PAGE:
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Forestry commission issues Red Flag Fire Alert for entire state

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eather conditions contributing to elevated fire danger

By The Staff

COLUMBIA – The S.C. Forestry Commission issued a Red Flag Fire Alert for the entire state early  Friday, Feb. 13.

The notification is aimed at reducing new fire starts in the state. Traditionally, outdoor activities increase on the weekends, which prompted the decision to declare the Red Flag Fire Alert.

The alert, which went into effect at 7 a.m. does not outlaw debris burning in most jurisdictions, but strongly advises that burning be postponed.

A Red Flag Alert cautions that wildfire danger is increasing and that outdoor burning could be difficult to keep in check. 

Weather forecasts through Monday, Feb. 16, for most of South Carolina  are contributing to the  elevated fire danger. 

These conditions include sustained high winds, strong gusts, dry fuels and very low relative humidity.

“The convergence of all these particular weather patterns creates very favorable conditions for wildfires,” said Darryl Jones, commission fire chief and forest protection director. “With this being a long holiday weekend, with many people off work and doing things outside, including things like cookouts and debris burning, the potential for danger is even higher.”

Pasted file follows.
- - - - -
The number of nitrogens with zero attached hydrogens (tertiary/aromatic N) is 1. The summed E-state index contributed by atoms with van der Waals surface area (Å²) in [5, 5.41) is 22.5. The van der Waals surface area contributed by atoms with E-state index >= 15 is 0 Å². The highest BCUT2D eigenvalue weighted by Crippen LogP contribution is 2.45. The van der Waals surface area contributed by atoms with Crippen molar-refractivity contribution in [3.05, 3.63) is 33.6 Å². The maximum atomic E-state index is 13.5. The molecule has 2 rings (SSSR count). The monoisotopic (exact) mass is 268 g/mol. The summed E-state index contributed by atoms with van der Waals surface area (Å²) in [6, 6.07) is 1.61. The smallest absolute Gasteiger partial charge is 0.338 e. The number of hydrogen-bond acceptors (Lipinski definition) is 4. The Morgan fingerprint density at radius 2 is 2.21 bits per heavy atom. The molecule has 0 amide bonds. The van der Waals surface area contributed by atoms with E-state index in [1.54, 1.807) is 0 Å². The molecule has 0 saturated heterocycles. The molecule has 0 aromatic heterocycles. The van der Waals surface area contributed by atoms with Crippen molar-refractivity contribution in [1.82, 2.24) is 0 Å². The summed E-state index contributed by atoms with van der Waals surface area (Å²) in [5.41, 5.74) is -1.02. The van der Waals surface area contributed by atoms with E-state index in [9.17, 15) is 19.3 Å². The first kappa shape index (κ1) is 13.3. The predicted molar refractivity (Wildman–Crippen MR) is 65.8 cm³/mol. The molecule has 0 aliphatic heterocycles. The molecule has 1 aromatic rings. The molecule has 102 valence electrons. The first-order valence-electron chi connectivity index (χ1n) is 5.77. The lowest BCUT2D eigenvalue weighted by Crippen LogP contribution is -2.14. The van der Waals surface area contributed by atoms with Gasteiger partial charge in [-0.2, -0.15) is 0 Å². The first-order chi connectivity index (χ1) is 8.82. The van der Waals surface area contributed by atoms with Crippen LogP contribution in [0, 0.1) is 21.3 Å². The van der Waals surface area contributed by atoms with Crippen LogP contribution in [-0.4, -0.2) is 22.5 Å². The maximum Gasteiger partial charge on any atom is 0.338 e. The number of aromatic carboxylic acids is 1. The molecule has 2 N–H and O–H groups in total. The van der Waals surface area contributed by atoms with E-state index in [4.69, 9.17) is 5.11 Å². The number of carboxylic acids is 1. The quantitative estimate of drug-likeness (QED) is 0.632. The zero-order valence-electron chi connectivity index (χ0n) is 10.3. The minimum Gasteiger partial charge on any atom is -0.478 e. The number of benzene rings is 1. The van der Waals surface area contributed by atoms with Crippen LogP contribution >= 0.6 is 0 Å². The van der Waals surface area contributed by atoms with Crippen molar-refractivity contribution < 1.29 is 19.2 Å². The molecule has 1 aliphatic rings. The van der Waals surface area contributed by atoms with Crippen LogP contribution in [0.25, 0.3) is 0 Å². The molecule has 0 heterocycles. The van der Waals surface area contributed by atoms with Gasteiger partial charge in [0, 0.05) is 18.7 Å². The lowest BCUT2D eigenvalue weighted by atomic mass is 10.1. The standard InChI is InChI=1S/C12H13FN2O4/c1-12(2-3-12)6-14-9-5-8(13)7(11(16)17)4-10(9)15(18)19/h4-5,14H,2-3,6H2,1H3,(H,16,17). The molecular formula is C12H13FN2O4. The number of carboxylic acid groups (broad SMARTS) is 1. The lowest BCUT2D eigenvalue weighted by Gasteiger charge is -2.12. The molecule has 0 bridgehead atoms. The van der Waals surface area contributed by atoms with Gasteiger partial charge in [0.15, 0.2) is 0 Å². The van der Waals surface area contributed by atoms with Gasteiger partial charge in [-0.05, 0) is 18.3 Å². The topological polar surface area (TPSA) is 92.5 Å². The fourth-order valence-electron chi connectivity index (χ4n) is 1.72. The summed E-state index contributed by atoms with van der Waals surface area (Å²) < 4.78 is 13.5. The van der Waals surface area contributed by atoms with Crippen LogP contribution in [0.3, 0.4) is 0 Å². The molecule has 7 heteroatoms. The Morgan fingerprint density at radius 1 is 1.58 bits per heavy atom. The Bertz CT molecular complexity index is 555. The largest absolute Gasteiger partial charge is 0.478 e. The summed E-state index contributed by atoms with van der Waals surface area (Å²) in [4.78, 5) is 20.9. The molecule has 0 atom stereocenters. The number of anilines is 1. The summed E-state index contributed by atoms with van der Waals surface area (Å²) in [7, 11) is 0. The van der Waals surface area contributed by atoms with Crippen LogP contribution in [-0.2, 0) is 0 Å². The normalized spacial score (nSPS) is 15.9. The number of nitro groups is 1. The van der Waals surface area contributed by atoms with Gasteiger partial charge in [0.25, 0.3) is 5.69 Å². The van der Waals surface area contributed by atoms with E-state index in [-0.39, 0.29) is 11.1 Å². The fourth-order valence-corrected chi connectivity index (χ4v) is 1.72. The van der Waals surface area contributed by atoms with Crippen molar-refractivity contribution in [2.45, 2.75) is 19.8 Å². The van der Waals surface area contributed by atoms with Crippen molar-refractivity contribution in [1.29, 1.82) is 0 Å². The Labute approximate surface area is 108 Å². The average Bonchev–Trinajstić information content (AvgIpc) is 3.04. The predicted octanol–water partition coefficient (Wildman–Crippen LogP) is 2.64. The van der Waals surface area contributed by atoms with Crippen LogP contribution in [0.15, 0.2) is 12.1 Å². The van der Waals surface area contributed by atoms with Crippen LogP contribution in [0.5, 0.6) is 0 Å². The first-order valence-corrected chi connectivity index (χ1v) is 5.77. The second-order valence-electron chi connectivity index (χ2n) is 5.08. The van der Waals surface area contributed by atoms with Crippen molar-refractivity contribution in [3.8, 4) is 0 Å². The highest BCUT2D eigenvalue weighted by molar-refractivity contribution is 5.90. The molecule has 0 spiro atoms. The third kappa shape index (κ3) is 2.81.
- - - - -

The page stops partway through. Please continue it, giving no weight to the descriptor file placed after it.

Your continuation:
Nearly all wildfires in the Palmetto State begin as debris burns that get out of control.  

While a Red Flag Fire Alert doesn’t prohibit outdoor burning, as long as all other state and local regulations are followed, the forestry commission strongly encourages citizens to voluntarily postpone any such burning until the alert is lifted. 

However, a Red Flag Fire Alert does trigger certain county or local ordinances that restrict outdoor fires. Residents should contact their local fire departments to check whether such restrictions apply in their areas.

The alert will remain in effect until lifted by the Commission, whose fire managers will continuously be monitoring the situation throughout the weekend.

Did you know?

Forestry commission firefighters respond to an average of 2,500 wildfires every year, burning about 17,000 acres annually. An astounding 98 percent of all wildfires are caused by human activities, with debris burning as the most common culprit. Wildfires originating from burning yard debris, construction waste and land-clearing piles, not to mention arson and other illegal types of fires, fall into this cause category.